At this moment in the COVID-19 pandemic, your choice to be vaccinated impacts not only your own health, but the health and safety of your friends, family, community, and even the nation. That’s why it’s so important that you get immunized as soon as you possibly can.
While we should celebrate the progress we’ve made toward ending the pandemic, we can’t relax just yet. Every day we still see concerning rates of new COVID-19 infections, hospitalizations, and deaths. And although increasing numbers of people are getting immunized, we’re not where we need to be, and we’re still at risk of prolonging the pandemic or even seeing it worsen again. The answer? Everyone who can be immunized should do it now, and that means you.
There’s no reason not to get vaccinated – it’s safe, effective, available, and free. If you’ve already had COVID-19 and think you’re protected from it, you’re not. You can become re-infected and suffer more serious symptoms, or pass the virus along to someone more vulnerable, including friends or family members.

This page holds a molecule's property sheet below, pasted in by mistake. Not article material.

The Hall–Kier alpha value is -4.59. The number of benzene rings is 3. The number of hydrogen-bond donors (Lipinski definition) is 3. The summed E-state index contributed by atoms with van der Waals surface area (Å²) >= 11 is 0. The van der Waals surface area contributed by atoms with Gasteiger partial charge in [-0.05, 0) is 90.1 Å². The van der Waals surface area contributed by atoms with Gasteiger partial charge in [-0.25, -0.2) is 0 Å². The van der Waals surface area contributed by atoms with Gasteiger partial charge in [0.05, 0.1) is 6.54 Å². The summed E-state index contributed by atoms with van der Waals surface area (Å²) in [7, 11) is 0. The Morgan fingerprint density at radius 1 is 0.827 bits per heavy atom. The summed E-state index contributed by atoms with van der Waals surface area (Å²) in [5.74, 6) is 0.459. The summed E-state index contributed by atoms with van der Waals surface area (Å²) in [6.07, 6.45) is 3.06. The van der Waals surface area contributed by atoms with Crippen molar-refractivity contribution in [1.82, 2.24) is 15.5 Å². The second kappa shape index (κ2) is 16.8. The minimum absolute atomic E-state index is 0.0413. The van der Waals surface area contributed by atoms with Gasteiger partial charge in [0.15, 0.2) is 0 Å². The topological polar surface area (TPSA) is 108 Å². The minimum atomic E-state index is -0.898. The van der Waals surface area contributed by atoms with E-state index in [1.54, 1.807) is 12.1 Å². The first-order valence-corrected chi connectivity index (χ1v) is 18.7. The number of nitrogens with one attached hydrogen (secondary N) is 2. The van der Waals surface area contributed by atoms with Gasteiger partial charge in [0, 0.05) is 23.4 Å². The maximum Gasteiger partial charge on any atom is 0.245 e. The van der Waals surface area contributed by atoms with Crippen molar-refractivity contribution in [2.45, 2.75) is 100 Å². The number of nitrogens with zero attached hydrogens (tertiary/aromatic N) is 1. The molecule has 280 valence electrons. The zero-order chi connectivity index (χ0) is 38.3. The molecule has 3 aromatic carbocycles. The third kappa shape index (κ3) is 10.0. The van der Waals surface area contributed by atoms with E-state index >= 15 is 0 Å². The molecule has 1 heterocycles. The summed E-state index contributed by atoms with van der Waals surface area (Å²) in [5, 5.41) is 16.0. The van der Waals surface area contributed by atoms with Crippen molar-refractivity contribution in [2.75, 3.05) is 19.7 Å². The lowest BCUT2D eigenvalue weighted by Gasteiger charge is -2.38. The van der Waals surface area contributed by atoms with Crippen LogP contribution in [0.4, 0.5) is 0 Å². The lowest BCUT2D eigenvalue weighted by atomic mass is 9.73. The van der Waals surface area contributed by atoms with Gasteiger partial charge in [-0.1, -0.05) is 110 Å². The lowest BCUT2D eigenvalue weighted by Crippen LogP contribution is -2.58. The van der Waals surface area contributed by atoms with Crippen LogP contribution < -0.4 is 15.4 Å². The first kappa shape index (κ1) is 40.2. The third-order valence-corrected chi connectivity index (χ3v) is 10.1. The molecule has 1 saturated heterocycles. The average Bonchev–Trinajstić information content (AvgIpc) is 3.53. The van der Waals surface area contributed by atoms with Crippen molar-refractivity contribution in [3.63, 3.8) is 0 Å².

It’s also important to receive all required vaccine doses. Recently, we’ve seen a concerning trend of people receiving the first dose of a two-dose vaccine, but not returning for their second dose. Being half-immunized isn’t enough. If you’ve received your first vaccine dose, please remember to follow through on your second appointment. If you missed your second vaccine appointment, you can still schedule another one and get fully immunized. Also, after receiving all doses, remember to wait the required time afterward for the vaccine to provide full protection.
We should be proud of all the progress we’ve made as a community, but we still have a long way to go if we’re going to end this pandemic for good. If you’re not immunized, you’re not fully protected against COVID-19. It’s time to get vaccinated.
Although ACPNY is not presently offering COVID-19 vaccines, we are here to answer your questions and also recommend visiting one of the many NY State sites or NYC sites or retail locations, or consulting the CDC’s comprehensive vaccine finder.